PA asks top UN court to order removal of American embassy from Jerusalem

Filing of case at ICJ comes after recent threats by Abbas to pursue grievances with US, Israel at international courts

View of the site of the US Embassy in Jerusalem ahead of its inauguration, May 13, 2018. (Yonatan Sindel/Flash90)
View of the site of the US Embassy in Jerusalem ahead of its inauguration, May 13, 2018. (Yonatan Sindel/Flash90)

The Palestinian Authority filed a case Friday with the United Nations’ highest court asking its judges to order Washington to remove the recently relocated US embassy from Jerusalem.

The move announced by the Hague-based International Court of Justice comes against a backdrop of deeply strained ties between Washington and the Palestinians, in part because of the Trump Administration’s decision in December to recognize Jerusalem as Israel’s capital and to move the US embassy there from Tel Aviv in May. The Palestinian Authority broke off contact with the US after the Jerusalem announcement.

The court said that the Palestinians’ case asks its judges “to order the United States of America to withdraw the diplomatic mission from the Holy City of Jerusalem.”

Cases at the court can take years to complete. Its decisions are final and legally binding, but are not always adhered to. No date was immediately set for hearings.

The Peace Palace in The Hague, Netherlands, seat of the International Court of Justice (Public Domain/Wikipedia)

The ICJ is the UN’s body for settling disputes between states, whereas the International Criminal Court is used as war crimes tribunal. While the Palestinians have appealed to the ICC several times, they have rarely taken disputes to the ICJ.

The last ICJ ruling that affected Israel was a 2004 verdict against the construction of the West Bank security barrier. Earlier this month, Israel participated in a debate at the ICJ for the first time in more than half a century, in what Israeli officials described as an effort to get the Jewish state more involved in matters of international law that have nothing to do with the Israeli-Palestinian conflict.

US President Donald Trump announced his decision on Jerusalem in December, triggering a joyous reaction from Prime Minister Benjamin Netanyahu’s nationalist government. The move infuriated the Palestinians, who claim East Jerusalem, which Israel captured from Jordan in the 1967 Six Day War, as their capital.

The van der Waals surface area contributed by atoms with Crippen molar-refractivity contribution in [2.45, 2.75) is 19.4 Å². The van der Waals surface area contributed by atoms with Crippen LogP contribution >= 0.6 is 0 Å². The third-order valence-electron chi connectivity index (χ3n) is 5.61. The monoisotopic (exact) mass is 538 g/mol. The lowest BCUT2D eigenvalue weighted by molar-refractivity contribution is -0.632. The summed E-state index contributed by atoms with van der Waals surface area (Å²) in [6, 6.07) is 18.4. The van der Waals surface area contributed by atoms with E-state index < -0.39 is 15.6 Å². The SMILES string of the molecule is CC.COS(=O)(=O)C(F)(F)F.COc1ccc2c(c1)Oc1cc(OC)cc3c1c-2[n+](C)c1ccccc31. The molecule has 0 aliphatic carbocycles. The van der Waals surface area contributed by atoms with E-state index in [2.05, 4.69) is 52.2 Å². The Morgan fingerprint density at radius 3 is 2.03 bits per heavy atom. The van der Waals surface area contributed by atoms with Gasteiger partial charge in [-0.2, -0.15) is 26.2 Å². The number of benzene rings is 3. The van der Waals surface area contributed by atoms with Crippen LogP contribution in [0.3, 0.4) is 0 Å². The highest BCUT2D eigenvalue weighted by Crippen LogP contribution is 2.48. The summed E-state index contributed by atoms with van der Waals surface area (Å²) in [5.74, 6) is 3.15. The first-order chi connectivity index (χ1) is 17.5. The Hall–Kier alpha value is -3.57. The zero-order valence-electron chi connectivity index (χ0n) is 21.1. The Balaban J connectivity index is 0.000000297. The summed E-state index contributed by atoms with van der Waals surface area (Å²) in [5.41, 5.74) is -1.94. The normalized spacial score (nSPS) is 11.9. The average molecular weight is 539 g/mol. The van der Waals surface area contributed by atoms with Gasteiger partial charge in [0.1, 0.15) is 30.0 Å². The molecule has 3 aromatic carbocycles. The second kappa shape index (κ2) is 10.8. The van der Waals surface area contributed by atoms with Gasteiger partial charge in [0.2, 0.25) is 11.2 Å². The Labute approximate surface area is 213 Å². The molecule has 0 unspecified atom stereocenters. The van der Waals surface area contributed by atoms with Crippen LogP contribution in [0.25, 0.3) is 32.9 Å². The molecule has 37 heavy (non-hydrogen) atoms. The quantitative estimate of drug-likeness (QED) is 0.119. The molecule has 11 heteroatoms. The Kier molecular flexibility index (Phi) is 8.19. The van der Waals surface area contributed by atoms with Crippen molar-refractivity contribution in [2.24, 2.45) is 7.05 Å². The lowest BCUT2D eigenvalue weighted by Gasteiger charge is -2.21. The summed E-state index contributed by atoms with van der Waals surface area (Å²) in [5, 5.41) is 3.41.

Trump is trying to facilitate the “deal of the century” between the Israelis and Palestinians and bring the two parties back to the negotiating table for the first time since 2014.

Palestinian Authority President Mahmoud Abbas has halted ties with the Trump administration and declared it unfit to remain in its role as the sole mediator in peace talks.

Palestinian Authority President Mahmoud Abbas addresses the 73rd session of the General Assembly at the United Nations in New York September 27, 2018. (TIMOTHY A. CLARY/AFP)

Earlier this month, Abbas said he would go to the ICJ over the planned razing of Bedouin village Khan al-Ahmar in the West Bank.

Palestinians and the international community have vociferously protested Israel’s plans to demolish the village of Khan al-Ahmar, east of Jerusalem, and move its residents to another site.

The state says the structures, mostly makeshift shacks and tents, were built without permits and pose a threat to the village residents because of their proximity to a highway.

Abbas also said at the time he would go to the ICC and ICJ over what he claimed was evidence that Israel planned to allow Jewish prayer on Jerusalem’s Temple Mount.

Israeli officials have repeatedly vowed to not disturb the Temple Mount’s status quo, which forbids Jewish prayer there. Rumors of Jewish prayer being allowed have in the past sparked widespread violence.

The PA leader also indicated he would sue the US at the ICJ over its Jerusalem decisions and the slashing of funds for the UN Relief and Works Agency, which provides aid to Palestinian refugees, according to a statement from the PLO Executive Committee after a meeting of the body earlier this month.

read more:
Never miss breaking news on Israel
Get notifications to stay updated
You're subscribed
Register for free
and continue reading
Registering also lets you comment on articles and helps us improve your experience. It takes just a few seconds.
Already registered? Enter your email to sign in.
Please use the following structure:
Or Continue with
By registering you agree to the terms and conditions. Once registered, you’ll receive our Daily Edition email for free.
Register to continue
Or Continue with
Log in to continue
Sign in or Register
Or Continue with
check your email
Check your email
We sent an email to you at .
It has a link that will sign you in.